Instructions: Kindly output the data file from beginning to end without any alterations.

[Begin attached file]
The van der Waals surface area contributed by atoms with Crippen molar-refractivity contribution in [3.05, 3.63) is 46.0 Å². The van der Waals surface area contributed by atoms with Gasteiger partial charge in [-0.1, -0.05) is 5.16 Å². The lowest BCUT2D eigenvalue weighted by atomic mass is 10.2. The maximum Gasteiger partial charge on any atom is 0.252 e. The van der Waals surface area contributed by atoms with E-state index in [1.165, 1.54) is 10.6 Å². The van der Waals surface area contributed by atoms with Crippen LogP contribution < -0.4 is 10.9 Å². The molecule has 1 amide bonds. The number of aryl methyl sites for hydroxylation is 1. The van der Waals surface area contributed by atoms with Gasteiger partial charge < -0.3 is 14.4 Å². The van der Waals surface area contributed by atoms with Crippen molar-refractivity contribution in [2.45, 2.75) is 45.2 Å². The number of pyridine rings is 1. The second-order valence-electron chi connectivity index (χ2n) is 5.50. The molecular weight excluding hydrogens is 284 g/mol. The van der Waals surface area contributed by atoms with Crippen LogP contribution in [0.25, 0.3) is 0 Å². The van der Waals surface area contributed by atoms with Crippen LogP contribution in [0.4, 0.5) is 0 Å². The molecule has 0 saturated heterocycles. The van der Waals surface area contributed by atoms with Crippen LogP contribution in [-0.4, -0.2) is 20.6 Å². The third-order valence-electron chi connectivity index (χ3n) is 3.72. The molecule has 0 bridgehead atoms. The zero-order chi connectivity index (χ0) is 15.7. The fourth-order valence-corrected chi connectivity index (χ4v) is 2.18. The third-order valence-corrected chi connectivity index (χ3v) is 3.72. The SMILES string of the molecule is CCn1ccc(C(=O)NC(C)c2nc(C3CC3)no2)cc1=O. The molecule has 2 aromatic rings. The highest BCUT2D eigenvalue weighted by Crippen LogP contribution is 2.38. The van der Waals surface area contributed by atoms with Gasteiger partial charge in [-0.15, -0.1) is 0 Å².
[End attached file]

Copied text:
The van der Waals surface area contributed by atoms with Crippen molar-refractivity contribution in [3.05, 3.63) is 46.0 Å². The van der Waals surface area contributed by atoms with Gasteiger partial charge in [-0.1, -0.05) is 5.16 Å². The lowest BCUT2D eigenvalue weighted by atomic mass is 10.2. The maximum Gasteiger partial charge on any atom is 0.252 e. The van der Waals surface area contributed by atoms with E-state index in [1.165, 1.54) is 10.6 Å². The van der Waals surface area contributed by atoms with Crippen LogP contribution < -0.4 is 10.9 Å². The molecule has 1 amide bonds. The number of aryl methyl sites for hydroxylation is 1. The van der Waals surface area contributed by atoms with Gasteiger partial charge < -0.3 is 14.4 Å². The van der Waals surface area contributed by atoms with Crippen molar-refractivity contribution in [2.45, 2.75) is 45.2 Å². The number of pyridine rings is 1. The second-order valence-electron chi connectivity index (χ2n) is 5.50. The molecular weight excluding hydrogens is 284 g/mol. The van der Waals surface area contributed by atoms with Crippen LogP contribution in [0.25, 0.3) is 0 Å². The van der Waals surface area contributed by atoms with Crippen LogP contribution in [0.4, 0.5) is 0 Å². The molecule has 0 saturated heterocycles. The van der Waals surface area contributed by atoms with Crippen LogP contribution in [-0.4, -0.2) is 20.6 Å². The third-order valence-electron chi connectivity index (χ3n) is 3.72. The molecule has 0 bridgehead atoms. The zero-order chi connectivity index (χ0) is 15.7. The fourth-order valence-corrected chi connectivity index (χ4v) is 2.18. The third-order valence-corrected chi connectivity index (χ3v) is 3.72. The SMILES string of the molecule is CCn1ccc(C(=O)NC(C)c2nc(C3CC3)no2)cc1=O. The molecule has 2 aromatic rings. The highest BCUT2D eigenvalue weighted by Crippen LogP contribution is 2.38. The van der Waals surface area contributed by atoms with Gasteiger partial charge in [-0.15, -0.1) is 0 Å².